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    A Moratorium on Constructing Mega-Resorts?

    By Keith R | March 9, 2009

    Topics: Sustainable Tourism | No Comments »

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    From Tourism Concern:


    Campaigning organisation Tourism Concern is calling for a halt to the construction of tourism mega-resorts, claiming that they are destroying communities and are environmentally unsustainable.

    The global trend in developing luxury, large-scale resorts is leading to widespread alienation and displacement of people from their land, and is wreaking havoc with fragile ecosystems. Poor communities in developing countries, which depend heavily upon their natural resources for their livelihoods, are the hardest hit.

    Huge tracts of public and privately owned land are being ‘grabbed’ and sold off to real estate developers by governments keen to expand tourism in pursuit of economic growth. In reality, little of the profit from internationally managed resorts stays in the local economy. The trickle down of tourism revenue to those who have lost their homes and livelihoods is minimal, particularly in the face of rising living costs associated with an influx of tourists and owners of expensive second homes. Cheap migrant labour is often drafted in from abroad to work on the developments, while opportunities for employment in the exclusive five-star resorts are limited to the most menial, poorly paid roles.

    Patricia Barnett, Director of Tourism Concern says: “The development of mega-resorts and all the social and environmental problems that go with them is an issue facing communities from Scotland to Bulgaria, from Spain to the Bahamas, India to Thailand. Tourism has to be developed in a more sustainable, transparent and democratic way. That means listening to the needs of local people and the environment, and demands an abandonment of the ‘economic growth at all costs’ attitude that is seeing communities dispossessed of their homes and their means of earning a living the world over”.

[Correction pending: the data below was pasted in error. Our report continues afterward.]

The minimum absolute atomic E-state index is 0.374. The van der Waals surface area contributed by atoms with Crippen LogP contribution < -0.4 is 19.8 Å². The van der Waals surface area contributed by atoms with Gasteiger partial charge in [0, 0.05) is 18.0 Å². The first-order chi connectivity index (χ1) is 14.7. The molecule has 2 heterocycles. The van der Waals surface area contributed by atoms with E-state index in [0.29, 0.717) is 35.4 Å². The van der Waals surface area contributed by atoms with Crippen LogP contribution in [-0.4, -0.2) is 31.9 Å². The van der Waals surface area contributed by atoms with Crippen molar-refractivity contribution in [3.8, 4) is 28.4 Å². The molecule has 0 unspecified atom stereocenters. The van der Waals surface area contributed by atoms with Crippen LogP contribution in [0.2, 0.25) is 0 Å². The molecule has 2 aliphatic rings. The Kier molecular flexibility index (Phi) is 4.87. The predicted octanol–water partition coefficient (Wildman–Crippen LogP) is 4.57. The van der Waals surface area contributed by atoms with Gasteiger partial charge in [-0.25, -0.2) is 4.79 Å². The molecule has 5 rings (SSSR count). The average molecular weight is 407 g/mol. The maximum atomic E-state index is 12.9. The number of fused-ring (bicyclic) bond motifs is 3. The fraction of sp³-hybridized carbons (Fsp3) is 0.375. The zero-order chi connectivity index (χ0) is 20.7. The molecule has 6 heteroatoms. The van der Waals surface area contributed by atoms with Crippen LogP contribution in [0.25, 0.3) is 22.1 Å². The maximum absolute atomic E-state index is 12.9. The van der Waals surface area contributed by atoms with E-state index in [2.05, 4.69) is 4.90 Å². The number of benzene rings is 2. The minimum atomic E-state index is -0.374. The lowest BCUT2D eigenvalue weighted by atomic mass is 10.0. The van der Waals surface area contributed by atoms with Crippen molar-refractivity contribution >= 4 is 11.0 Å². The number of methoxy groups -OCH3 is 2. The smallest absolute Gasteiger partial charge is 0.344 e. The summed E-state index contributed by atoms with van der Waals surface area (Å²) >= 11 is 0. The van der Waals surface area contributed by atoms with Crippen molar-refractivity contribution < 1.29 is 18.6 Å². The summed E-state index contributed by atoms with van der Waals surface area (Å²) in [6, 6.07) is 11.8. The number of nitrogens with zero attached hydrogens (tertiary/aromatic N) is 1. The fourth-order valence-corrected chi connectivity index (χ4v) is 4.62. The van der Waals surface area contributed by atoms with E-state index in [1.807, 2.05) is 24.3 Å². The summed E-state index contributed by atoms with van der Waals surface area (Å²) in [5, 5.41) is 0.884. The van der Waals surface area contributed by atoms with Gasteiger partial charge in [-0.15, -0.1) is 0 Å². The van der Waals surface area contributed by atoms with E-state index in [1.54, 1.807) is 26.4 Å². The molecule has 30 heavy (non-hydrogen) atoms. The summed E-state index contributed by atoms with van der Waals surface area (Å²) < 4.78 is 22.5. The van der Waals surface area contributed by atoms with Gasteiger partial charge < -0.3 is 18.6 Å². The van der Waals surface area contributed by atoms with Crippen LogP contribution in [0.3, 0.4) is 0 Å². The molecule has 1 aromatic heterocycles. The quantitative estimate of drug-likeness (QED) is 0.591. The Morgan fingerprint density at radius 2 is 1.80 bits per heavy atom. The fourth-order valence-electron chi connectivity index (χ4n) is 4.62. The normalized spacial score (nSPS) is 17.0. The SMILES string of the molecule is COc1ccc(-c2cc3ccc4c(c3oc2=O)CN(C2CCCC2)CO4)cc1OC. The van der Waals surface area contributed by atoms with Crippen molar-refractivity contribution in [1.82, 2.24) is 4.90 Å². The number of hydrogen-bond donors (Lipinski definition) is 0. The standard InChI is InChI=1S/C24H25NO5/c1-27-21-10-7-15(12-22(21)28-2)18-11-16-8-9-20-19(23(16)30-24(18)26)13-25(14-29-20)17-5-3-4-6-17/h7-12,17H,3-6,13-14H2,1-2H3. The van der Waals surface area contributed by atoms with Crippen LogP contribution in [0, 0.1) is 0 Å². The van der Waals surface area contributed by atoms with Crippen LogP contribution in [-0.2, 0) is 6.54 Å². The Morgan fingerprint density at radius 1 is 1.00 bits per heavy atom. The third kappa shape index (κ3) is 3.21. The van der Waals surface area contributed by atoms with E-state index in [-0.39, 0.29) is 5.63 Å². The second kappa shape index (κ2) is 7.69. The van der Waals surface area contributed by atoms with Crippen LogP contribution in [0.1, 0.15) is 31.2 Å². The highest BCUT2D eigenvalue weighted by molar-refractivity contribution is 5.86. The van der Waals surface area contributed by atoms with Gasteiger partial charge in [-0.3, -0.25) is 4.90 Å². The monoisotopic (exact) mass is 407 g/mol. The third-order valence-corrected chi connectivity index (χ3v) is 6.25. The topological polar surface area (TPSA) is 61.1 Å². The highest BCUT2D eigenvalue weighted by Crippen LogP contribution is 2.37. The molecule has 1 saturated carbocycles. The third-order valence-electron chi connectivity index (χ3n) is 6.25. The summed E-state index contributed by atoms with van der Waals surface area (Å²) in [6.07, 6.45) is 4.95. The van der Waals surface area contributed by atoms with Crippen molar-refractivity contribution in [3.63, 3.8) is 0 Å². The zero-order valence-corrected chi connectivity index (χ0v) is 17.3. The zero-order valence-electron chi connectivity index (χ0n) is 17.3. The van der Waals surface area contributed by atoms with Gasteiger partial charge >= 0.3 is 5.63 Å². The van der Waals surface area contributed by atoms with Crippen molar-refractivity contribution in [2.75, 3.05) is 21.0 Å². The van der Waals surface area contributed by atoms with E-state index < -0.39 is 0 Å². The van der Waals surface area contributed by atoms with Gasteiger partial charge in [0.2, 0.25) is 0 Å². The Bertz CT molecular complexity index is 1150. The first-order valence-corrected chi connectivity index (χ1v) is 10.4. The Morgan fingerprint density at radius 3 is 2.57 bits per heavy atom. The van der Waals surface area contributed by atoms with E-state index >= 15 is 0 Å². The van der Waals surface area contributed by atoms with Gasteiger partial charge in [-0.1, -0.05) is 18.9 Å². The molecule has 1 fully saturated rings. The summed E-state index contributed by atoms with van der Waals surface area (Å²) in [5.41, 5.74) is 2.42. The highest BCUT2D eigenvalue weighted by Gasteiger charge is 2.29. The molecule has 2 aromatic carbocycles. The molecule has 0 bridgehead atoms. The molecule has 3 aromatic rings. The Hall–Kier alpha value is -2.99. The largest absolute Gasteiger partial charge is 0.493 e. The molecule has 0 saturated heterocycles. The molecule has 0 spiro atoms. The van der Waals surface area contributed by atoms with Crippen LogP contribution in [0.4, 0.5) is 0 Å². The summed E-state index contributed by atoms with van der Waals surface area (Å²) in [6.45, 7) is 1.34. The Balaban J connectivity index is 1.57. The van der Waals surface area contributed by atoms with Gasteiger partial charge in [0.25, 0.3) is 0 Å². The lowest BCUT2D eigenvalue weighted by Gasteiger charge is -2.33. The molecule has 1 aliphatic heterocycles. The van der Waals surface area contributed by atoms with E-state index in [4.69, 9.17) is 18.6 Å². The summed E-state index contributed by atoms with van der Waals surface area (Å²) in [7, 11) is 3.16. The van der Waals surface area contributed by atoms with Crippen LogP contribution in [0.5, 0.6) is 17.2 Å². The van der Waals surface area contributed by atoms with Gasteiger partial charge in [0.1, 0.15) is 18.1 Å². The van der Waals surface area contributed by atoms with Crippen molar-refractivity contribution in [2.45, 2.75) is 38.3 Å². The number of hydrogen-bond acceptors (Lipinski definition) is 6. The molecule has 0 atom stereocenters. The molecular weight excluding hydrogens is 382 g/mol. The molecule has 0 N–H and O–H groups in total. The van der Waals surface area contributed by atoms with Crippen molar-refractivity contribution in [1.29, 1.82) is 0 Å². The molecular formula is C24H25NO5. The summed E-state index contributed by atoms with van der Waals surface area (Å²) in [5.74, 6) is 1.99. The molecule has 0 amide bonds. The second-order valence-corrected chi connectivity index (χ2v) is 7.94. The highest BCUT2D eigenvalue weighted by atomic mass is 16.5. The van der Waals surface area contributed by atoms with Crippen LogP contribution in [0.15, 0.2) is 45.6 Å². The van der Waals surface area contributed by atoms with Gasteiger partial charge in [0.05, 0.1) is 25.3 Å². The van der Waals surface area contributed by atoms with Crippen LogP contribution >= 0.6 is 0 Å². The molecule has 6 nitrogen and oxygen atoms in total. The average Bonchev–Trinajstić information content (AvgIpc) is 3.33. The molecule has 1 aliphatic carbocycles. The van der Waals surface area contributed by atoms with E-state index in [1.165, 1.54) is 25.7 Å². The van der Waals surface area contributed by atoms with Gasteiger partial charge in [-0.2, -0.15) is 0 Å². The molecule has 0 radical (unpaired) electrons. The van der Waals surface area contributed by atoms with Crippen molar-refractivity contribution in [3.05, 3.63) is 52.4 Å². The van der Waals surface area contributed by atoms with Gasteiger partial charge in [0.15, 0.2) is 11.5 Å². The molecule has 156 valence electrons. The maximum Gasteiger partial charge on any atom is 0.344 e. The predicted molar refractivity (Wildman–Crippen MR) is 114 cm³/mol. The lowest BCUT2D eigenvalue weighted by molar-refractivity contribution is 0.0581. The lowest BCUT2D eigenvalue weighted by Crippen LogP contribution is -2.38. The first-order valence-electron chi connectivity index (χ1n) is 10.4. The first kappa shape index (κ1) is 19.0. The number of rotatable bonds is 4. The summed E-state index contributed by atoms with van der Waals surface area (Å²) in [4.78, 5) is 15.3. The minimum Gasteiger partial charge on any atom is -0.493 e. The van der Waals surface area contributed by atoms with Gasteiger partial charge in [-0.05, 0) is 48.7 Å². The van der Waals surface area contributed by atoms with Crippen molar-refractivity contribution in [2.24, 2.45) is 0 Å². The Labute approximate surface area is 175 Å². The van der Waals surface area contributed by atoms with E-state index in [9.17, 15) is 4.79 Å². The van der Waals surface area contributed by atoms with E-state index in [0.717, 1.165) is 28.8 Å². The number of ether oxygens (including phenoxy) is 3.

For example, despite fierce public opposition, the development of the sprawling Bimini Bay Resort on the tiny island of North Bimini in the Bahamas has caused irreparable damage to the marine ecosystem, which local people depend upon for their livelihoods. A scandal is now raging in Mexico, where migrant workers brought in to work on the resort’s construction claim that they were underpaid, poorly treated and had their passports confiscated to prevent them from leaving.

    On the West Indian island of Grenada, the government has sold off state land for a luxury development spanning 400 acres and including 170 private villas, a private island, a golf course and marina. The resort will also incorporate part of the Mount Hartman National Park, despite it being a protected area and the last remaining habitat of the rare Grenada dove. Local people are angry about the lack of public consultation and say that no compensation has been paid to the rightful owners of the land.

    The appropriation of agricultural land and marine areas for tourism in developing countries is also a causing alarm amongst local people. Here, entrenched poverty means that many face hunger on a daily basis. Efforts to alleviate this are being undermined by the conversion of agricultural land and loss of access to the sea to facilitate the construction of resorts, second homes and golf courses.

    Climate change is placing a further, unprecedented strain on natural resources, particularly fresh water for drinking and agriculture. “The needs and rights of local communities are being pitched directly against those of mega-resorts, with the resorts winning out almost every time. Golf courses, landscaped gardens, swimming pools and showers all consume vast quantities of water, much more than the local communities, who often have to walk a considerable distance to fetch water that is barely drinkable”, says Barnett.

    Governments and developers regularly espouse ‘responsible tourism’ policies, covering issues such as sustainability, community participation and damage to the environment. However, all too often this amounts to little more than a marketing tool to win popular support and attract tourists.

    Tourism Concern has joined with campaigning groups from all over the world to call for a moratorium on the construction of mega-resorts and in support the ‘Declaration of Belém’. Issued at the World Social Forum in Belém do Pará, Brazil, the Declaration presents an alternative vision of the future of global tourism, and urges for more just and sustainable practices on the part of industry and governments.

    Should LAC Nations Impose a Moratorium on Mega-Resorts?

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